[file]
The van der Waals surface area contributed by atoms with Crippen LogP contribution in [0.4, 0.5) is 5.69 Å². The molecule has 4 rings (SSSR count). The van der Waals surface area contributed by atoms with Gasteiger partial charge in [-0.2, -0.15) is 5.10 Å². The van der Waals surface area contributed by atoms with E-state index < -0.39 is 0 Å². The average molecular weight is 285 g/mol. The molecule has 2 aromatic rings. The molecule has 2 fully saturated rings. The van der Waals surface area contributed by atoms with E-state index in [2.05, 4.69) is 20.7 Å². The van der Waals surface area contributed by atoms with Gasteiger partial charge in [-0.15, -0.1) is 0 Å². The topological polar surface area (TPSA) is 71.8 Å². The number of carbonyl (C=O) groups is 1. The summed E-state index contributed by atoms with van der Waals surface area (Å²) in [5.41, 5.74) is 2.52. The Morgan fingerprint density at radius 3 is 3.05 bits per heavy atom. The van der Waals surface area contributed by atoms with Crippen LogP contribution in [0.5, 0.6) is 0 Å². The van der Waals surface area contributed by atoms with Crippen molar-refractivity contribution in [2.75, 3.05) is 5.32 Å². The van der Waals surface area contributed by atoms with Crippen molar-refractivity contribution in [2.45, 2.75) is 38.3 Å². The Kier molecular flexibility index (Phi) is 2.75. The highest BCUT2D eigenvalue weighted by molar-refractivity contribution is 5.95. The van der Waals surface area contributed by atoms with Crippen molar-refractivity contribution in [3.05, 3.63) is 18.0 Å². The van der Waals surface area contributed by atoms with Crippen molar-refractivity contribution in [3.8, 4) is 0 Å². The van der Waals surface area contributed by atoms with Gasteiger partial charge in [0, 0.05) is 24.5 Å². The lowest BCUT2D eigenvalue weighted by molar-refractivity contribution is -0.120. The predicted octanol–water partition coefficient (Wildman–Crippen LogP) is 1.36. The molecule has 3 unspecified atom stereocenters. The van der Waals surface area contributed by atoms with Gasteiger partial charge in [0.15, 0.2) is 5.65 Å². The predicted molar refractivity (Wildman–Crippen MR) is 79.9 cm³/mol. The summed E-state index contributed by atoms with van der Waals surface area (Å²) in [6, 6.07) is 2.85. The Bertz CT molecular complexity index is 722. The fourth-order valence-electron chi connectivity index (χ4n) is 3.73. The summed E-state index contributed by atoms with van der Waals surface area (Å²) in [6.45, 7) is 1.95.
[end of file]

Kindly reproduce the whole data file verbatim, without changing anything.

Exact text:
The van der Waals surface area contributed by atoms with Crippen LogP contribution in [0.4, 0.5) is 5.69 Å². The molecule has 4 rings (SSSR count). The van der Waals surface area contributed by atoms with Gasteiger partial charge in [-0.2, -0.15) is 5.10 Å². The van der Waals surface area contributed by atoms with E-state index < -0.39 is 0 Å². The average molecular weight is 285 g/mol. The molecule has 2 aromatic rings. The molecule has 2 fully saturated rings. The van der Waals surface area contributed by atoms with E-state index in [2.05, 4.69) is 20.7 Å². The van der Waals surface area contributed by atoms with Gasteiger partial charge in [-0.15, -0.1) is 0 Å². The topological polar surface area (TPSA) is 71.8 Å². The number of carbonyl (C=O) groups is 1. The summed E-state index contributed by atoms with van der Waals surface area (Å²) in [5.41, 5.74) is 2.52. The Morgan fingerprint density at radius 3 is 3.05 bits per heavy atom. The van der Waals surface area contributed by atoms with Crippen LogP contribution in [0.5, 0.6) is 0 Å². The van der Waals surface area contributed by atoms with Crippen molar-refractivity contribution in [2.75, 3.05) is 5.32 Å². The van der Waals surface area contributed by atoms with Crippen molar-refractivity contribution in [2.45, 2.75) is 38.3 Å². The Kier molecular flexibility index (Phi) is 2.75. The highest BCUT2D eigenvalue weighted by molar-refractivity contribution is 5.95. The van der Waals surface area contributed by atoms with Crippen molar-refractivity contribution in [3.05, 3.63) is 18.0 Å². The van der Waals surface area contributed by atoms with Crippen molar-refractivity contribution in [3.8, 4) is 0 Å². The van der Waals surface area contributed by atoms with Gasteiger partial charge in [0, 0.05) is 24.5 Å². The lowest BCUT2D eigenvalue weighted by molar-refractivity contribution is -0.120. The predicted octanol–water partition coefficient (Wildman–Crippen LogP) is 1.36. The molecule has 3 unspecified atom stereocenters. The van der Waals surface area contributed by atoms with Gasteiger partial charge in [0.15, 0.2) is 5.65 Å². The predicted molar refractivity (Wildman–Crippen MR) is 79.9 cm³/mol. The summed E-state index contributed by atoms with van der Waals surface area (Å²) in [6, 6.07) is 2.85. The Bertz CT molecular complexity index is 722. The fourth-order valence-electron chi connectivity index (χ4n) is 3.73. The summed E-state index contributed by atoms with van der Waals surface area (Å²) in [6.45, 7) is 1.95.